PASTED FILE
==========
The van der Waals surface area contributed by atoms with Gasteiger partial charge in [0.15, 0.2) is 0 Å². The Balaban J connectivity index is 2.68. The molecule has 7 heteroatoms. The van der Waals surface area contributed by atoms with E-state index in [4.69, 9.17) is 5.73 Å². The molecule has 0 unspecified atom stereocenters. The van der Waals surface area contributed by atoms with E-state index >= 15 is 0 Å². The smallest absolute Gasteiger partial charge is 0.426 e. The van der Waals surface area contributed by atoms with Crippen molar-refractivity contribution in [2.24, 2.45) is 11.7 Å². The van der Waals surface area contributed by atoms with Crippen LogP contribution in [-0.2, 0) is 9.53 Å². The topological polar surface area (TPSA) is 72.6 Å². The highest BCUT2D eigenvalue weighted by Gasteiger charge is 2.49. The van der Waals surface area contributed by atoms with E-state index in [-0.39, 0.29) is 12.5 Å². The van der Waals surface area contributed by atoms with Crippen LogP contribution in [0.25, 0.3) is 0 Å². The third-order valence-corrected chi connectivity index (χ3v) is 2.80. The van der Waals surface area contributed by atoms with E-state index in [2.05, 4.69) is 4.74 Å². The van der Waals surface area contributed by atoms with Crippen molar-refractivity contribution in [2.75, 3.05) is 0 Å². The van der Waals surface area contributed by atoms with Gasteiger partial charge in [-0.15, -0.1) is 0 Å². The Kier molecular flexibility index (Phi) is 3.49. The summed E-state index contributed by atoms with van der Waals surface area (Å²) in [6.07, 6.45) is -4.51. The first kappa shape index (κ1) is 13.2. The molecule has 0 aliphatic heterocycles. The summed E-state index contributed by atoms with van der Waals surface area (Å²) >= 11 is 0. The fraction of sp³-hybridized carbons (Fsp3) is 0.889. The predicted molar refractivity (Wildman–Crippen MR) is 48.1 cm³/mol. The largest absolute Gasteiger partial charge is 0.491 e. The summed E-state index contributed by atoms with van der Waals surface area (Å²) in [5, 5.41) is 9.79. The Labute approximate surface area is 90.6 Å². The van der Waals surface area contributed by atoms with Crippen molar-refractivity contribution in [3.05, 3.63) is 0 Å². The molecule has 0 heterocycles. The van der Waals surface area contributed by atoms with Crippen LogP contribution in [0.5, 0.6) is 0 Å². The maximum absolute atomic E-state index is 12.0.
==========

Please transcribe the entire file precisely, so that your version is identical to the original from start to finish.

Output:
The van der Waals surface area contributed by atoms with Gasteiger partial charge in [0.15, 0.2) is 0 Å². The Balaban J connectivity index is 2.68. The molecule has 7 heteroatoms. The van der Waals surface area contributed by atoms with E-state index in [4.69, 9.17) is 5.73 Å². The molecule has 0 unspecified atom stereocenters. The van der Waals surface area contributed by atoms with E-state index >= 15 is 0 Å². The smallest absolute Gasteiger partial charge is 0.426 e. The van der Waals surface area contributed by atoms with Crippen molar-refractivity contribution in [2.24, 2.45) is 11.7 Å². The van der Waals surface area contributed by atoms with Crippen LogP contribution in [-0.2, 0) is 9.53 Å². The topological polar surface area (TPSA) is 72.6 Å². The highest BCUT2D eigenvalue weighted by Gasteiger charge is 2.49. The van der Waals surface area contributed by atoms with E-state index in [-0.39, 0.29) is 12.5 Å². The van der Waals surface area contributed by atoms with Crippen LogP contribution in [0.25, 0.3) is 0 Å². The third-order valence-corrected chi connectivity index (χ3v) is 2.80. The van der Waals surface area contributed by atoms with E-state index in [2.05, 4.69) is 4.74 Å². The van der Waals surface area contributed by atoms with Crippen molar-refractivity contribution in [2.75, 3.05) is 0 Å². The van der Waals surface area contributed by atoms with Gasteiger partial charge in [-0.15, -0.1) is 0 Å². The Kier molecular flexibility index (Phi) is 3.49. The summed E-state index contributed by atoms with van der Waals surface area (Å²) in [6.07, 6.45) is -4.51. The first kappa shape index (κ1) is 13.2. The molecule has 0 aliphatic heterocycles. The summed E-state index contributed by atoms with van der Waals surface area (Å²) >= 11 is 0. The fraction of sp³-hybridized carbons (Fsp3) is 0.889. The predicted molar refractivity (Wildman–Crippen MR) is 48.1 cm³/mol. The largest absolute Gasteiger partial charge is 0.491 e. The summed E-state index contributed by atoms with van der Waals surface area (Å²) in [5, 5.41) is 9.79. The Labute approximate surface area is 90.6 Å². The van der Waals surface area contributed by atoms with Crippen molar-refractivity contribution in [3.05, 3.63) is 0 Å². The molecule has 0 heterocycles. The van der Waals surface area contributed by atoms with Crippen LogP contribution in [0.5, 0.6) is 0 Å². The maximum absolute atomic E-state index is 12.0.